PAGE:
Jerusalem Arrival

Paulos departed Damascus reluctantly but journeyed toward Jerusalem eagerly. His long postponed pilgrimage was at hand. For the first time, he would behold Jerusalem: the mother city, the dwelling place of the Lord, Mount Zion, the scene of the crucifixion of the Christos, and the hub for his followers. A pilgrim’s heart beat a hurried cadence to his long strides as he journeyed southward along the well-traveled road from Damascus to Jerusalem.

Signs of early summer surrounded him: ripening fields of grain; fruit trees laden with green figs, apples, and apricots; and suckling lambs bleating after the ewes. Each evening, he watched the waning crescent moon grow smaller as the Hebrew calendar month of Lyyar passed; with the new moon, the month of Sivan and summer would begin.

Following his hasty escape from Damascus, Paulos would seek Cephas, the companion of Iesou the Christos and leader of his Jerusalem followers. He reminded himself to speak Aramaic and to call him Yeshua the Mashiah now that he was in Palestine.

“Is Nazareth nearby?” he asked a stranger in Galilee. “Did you know Yeshua of Nazareth?”

The stranger looked him up and down without answering before stalking away, jarring Paulos’ enthusiasm. Paulos slowed his pace as he remembered the martyrdom of Stephen—stoned by his fellow Jews. Paulos suddenly worried that he was walking into a complicated, unfriendly political situation.

Doubt frayed his optimism further as he began to question his reception by Cephas and the Nazarenes. Who was he, to seek an audience with the friends and family of the Mashiah? Why? What was his purpose? He stroked his nose as he shortened his steps.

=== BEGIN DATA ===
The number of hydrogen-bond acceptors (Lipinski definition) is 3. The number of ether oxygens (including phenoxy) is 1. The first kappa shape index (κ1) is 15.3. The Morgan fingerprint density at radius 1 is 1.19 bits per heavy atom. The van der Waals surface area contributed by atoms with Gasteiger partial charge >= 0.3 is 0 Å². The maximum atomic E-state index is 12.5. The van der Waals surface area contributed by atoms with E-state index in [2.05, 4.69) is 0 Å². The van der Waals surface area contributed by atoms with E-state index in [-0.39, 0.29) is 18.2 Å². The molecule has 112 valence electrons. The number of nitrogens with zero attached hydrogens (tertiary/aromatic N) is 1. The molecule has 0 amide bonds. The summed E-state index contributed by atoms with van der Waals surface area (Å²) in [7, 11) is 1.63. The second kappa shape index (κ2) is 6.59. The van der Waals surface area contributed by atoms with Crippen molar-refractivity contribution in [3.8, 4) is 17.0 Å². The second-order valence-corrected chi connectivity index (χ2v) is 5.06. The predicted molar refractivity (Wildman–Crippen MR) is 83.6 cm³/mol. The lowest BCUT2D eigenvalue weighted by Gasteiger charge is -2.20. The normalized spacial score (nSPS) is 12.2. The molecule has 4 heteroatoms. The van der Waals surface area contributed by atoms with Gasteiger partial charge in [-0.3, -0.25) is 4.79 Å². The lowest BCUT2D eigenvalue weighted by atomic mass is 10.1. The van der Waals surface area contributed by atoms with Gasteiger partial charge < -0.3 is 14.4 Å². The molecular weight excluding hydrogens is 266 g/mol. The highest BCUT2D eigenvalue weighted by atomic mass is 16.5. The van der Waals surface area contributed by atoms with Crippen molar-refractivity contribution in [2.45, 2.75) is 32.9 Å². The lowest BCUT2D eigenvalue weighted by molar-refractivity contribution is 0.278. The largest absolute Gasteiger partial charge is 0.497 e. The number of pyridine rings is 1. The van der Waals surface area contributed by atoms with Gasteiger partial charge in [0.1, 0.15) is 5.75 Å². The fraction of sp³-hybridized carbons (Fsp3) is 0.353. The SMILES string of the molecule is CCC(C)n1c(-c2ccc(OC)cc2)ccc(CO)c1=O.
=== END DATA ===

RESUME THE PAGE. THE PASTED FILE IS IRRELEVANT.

On top of everything else, with his coin purse nearly empty, he could not turn back. A hot breeze whistled up the valley of the River Jordan, blowing dust in the face of the uncertain seeker.

When he entered Jerusalem, he aimlessly followed the foot traffic. With his last coins, he rented a room in an inn, filled with pilgrims in Jerusalem to offer sacrifice at the Temple. He stripped naked, bathed, and washed the clothes he had worn since he left Damascus, hanging his tunic, robe, and loincloth from a rafter to dry. As evening settled on the city and the din from the street receded, Paulos brooded on a mat in his room without windows. Why should Cephas—leader of the disciples, best friend and confidant of Yeshua, the one who saw the resurrected Mashiah—receive him? What credentials did he offer besides a few converts and a vision? He felt a fool for coming to Jerusalem as a beggar—no clothes, no tools, and an empty coin purse—depending upon the mercy of a stranger.

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